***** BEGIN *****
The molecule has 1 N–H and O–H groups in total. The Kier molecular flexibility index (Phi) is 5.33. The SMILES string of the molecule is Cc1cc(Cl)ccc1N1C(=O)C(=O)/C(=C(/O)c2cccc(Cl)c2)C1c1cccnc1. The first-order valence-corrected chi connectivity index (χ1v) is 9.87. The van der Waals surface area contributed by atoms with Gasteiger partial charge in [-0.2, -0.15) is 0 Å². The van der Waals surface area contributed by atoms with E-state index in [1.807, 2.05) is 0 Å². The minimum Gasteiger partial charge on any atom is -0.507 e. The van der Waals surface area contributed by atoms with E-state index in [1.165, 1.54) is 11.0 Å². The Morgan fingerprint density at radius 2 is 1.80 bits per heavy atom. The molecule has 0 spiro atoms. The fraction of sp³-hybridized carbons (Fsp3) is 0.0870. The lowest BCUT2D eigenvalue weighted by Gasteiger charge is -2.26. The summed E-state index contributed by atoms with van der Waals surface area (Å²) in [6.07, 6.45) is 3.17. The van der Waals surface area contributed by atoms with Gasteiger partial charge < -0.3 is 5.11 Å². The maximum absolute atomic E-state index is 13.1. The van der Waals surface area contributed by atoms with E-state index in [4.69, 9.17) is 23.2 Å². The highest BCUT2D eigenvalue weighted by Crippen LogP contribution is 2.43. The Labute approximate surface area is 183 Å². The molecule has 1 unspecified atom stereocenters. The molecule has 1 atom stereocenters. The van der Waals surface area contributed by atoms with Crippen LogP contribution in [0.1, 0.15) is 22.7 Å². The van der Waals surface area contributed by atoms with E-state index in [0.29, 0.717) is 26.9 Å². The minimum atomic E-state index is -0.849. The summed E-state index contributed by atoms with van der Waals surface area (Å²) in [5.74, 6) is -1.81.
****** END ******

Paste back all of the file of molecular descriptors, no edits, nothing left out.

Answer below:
The molecule has 1 N–H and O–H groups in total. The Kier molecular flexibility index (Phi) is 5.33. The SMILES string of the molecule is Cc1cc(Cl)ccc1N1C(=O)C(=O)/C(=C(/O)c2cccc(Cl)c2)C1c1cccnc1. The first-order valence-corrected chi connectivity index (χ1v) is 9.87. The van der Waals surface area contributed by atoms with Gasteiger partial charge in [-0.2, -0.15) is 0 Å². The van der Waals surface area contributed by atoms with E-state index in [1.807, 2.05) is 0 Å². The minimum Gasteiger partial charge on any atom is -0.507 e. The van der Waals surface area contributed by atoms with E-state index in [1.165, 1.54) is 11.0 Å². The Morgan fingerprint density at radius 2 is 1.80 bits per heavy atom. The molecule has 0 spiro atoms. The fraction of sp³-hybridized carbons (Fsp3) is 0.0870. The lowest BCUT2D eigenvalue weighted by Gasteiger charge is -2.26. The summed E-state index contributed by atoms with van der Waals surface area (Å²) in [6.07, 6.45) is 3.17. The van der Waals surface area contributed by atoms with Gasteiger partial charge < -0.3 is 5.11 Å². The maximum absolute atomic E-state index is 13.1. The van der Waals surface area contributed by atoms with E-state index in [4.69, 9.17) is 23.2 Å². The highest BCUT2D eigenvalue weighted by Crippen LogP contribution is 2.43. The Labute approximate surface area is 183 Å². The molecule has 1 unspecified atom stereocenters. The molecule has 1 atom stereocenters. The van der Waals surface area contributed by atoms with Crippen LogP contribution in [0.1, 0.15) is 22.7 Å². The van der Waals surface area contributed by atoms with E-state index in [0.29, 0.717) is 26.9 Å². The minimum atomic E-state index is -0.849. The summed E-state index contributed by atoms with van der Waals surface area (Å²) in [5.74, 6) is -1.81.